The topic of using computer to teach mathematics is a controversial one. Yes, there are many benefits of using computers for calculation, but also some drawbacks.

Conrad Wolfram (in the above video) presents an excellent case of using computer to teach mathematics. This is really a good idea, to be honest. (The caveat is that Conrad is linked to the company Wolfram founded by his brother Stephen Wolfram. Wolfram is a computational math software company.)

Personally, I feel that once a student has mastered a skill to a certain degree, for example solving quadratic equations, there is no point making him/her solve quadratic equations ad infinitum over and over again. Using a computer/calculator that can solve quadratic equations is perfectly acceptable.

On a higher level, once a student knows how to compute eigenvalues/eigenvectors of a matrix, there is really little point in calculating eigenvalues by hand, which can be really tedious.

However, on the other hand, manual/mental calculation is an essential skill that is at the foundation of mathematics. Many mathematical theorems, no matter how abstract, have roots in calculation. To come up with a theorem, many mathematicians do extensive calculations to come up numerical evidence that a theorem is probably true, then try to prove it. Riemann came up with his famous Riemann Hypothesis after some calculation that the real part of the non-trivial zeroes of the Riemann Zeta function is always half. If you are interested in learning more about the Riemann Hypothesis, this book Prime Obsession: Bernhard Riemann and the Greatest Unsolved Problem in Mathematics is an excellent introduction to the subject for laymen.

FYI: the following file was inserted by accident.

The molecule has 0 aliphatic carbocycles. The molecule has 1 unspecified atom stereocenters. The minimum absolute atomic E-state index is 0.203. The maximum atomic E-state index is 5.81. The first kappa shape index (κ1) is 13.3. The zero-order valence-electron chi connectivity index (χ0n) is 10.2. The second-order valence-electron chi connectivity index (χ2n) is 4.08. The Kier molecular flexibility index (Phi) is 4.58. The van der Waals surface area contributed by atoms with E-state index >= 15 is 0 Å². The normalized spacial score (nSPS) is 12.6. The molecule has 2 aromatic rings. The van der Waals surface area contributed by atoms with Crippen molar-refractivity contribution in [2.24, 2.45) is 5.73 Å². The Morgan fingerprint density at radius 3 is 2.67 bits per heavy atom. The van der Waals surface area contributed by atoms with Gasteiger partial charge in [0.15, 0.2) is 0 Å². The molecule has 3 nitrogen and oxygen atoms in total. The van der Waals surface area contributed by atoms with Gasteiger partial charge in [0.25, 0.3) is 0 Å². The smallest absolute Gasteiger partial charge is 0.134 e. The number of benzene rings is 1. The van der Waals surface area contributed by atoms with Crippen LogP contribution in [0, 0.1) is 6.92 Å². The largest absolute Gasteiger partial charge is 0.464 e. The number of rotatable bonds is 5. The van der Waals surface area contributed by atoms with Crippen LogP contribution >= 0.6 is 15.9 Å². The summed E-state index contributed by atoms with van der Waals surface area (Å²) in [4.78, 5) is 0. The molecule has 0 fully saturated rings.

Finally, manual calculation, despite being tedious and cumbersome, is also a skill. As a maths tutor over the years, I have seen some subtle changes in the average mental calculation skills of students after the calculator was permitted in Grade 5 (11 years old) in Singapore. Students who have memorized their time tables and used to mental calculation would have no problem telling what is 8x7, and what is 50-36.20, mentally. However, there are some students who are too used to calculators who may not be able (or willing) to calculate the above sums mentally. However, we must note that there are many great mathematicians who are poor at mental calculation. Grothendieck, one of the top mathematicians in the 1900s, once claimed that "57 is a prime number". As a result, 57 is known as a "Grothendieck prime".

What do you think about using computer to teach maths? Please write your comments below!

Also, check out this controversial book by Stephen Wolfram:

Although criticized by many for "pretending that he is the inventor of standard ideas and facts in computer science", there are some merits to this book. Galileo proclaimed that nature is written in the language of mathematics, but Wolfram would argue that it is written in the language of programs and, remarkably, simple ones at that. Sounds interesting...

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